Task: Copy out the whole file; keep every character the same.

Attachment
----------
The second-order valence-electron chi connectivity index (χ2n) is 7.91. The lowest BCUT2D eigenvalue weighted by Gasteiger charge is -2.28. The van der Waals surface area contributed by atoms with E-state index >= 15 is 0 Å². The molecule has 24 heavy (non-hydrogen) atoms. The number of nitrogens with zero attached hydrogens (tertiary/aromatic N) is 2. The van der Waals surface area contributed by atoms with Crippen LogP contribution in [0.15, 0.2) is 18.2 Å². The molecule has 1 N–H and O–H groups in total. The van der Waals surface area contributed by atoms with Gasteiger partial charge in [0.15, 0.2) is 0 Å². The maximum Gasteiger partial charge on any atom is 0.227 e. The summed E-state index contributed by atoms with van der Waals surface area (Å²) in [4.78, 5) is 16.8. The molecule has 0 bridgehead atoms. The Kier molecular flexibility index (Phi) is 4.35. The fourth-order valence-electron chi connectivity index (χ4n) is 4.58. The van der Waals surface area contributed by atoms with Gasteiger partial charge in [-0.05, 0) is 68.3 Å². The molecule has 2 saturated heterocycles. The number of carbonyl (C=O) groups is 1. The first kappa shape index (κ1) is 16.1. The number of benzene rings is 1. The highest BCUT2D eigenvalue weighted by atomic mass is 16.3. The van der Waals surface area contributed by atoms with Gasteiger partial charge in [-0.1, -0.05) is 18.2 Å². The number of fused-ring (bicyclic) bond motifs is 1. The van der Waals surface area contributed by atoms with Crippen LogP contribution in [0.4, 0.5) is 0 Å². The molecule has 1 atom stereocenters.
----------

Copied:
The second-order valence-electron chi connectivity index (χ2n) is 7.91. The lowest BCUT2D eigenvalue weighted by Gasteiger charge is -2.28. The van der Waals surface area contributed by atoms with E-state index >= 15 is 0 Å². The molecule has 24 heavy (non-hydrogen) atoms. The number of nitrogens with zero attached hydrogens (tertiary/aromatic N) is 2. The van der Waals surface area contributed by atoms with Crippen LogP contribution in [0.15, 0.2) is 18.2 Å². The molecule has 1 N–H and O–H groups in total. The van der Waals surface area contributed by atoms with Gasteiger partial charge in [0.15, 0.2) is 0 Å². The maximum Gasteiger partial charge on any atom is 0.227 e. The summed E-state index contributed by atoms with van der Waals surface area (Å²) in [4.78, 5) is 16.8. The molecule has 0 bridgehead atoms. The Kier molecular flexibility index (Phi) is 4.35. The fourth-order valence-electron chi connectivity index (χ4n) is 4.58. The van der Waals surface area contributed by atoms with Gasteiger partial charge in [-0.05, 0) is 68.3 Å². The molecule has 2 saturated heterocycles. The number of carbonyl (C=O) groups is 1. The first kappa shape index (κ1) is 16.1. The number of benzene rings is 1. The highest BCUT2D eigenvalue weighted by atomic mass is 16.3. The van der Waals surface area contributed by atoms with Gasteiger partial charge in [-0.1, -0.05) is 18.2 Å². The number of fused-ring (bicyclic) bond motifs is 1. The van der Waals surface area contributed by atoms with Crippen LogP contribution in [0.4, 0.5) is 0 Å². The molecule has 1 atom stereocenters.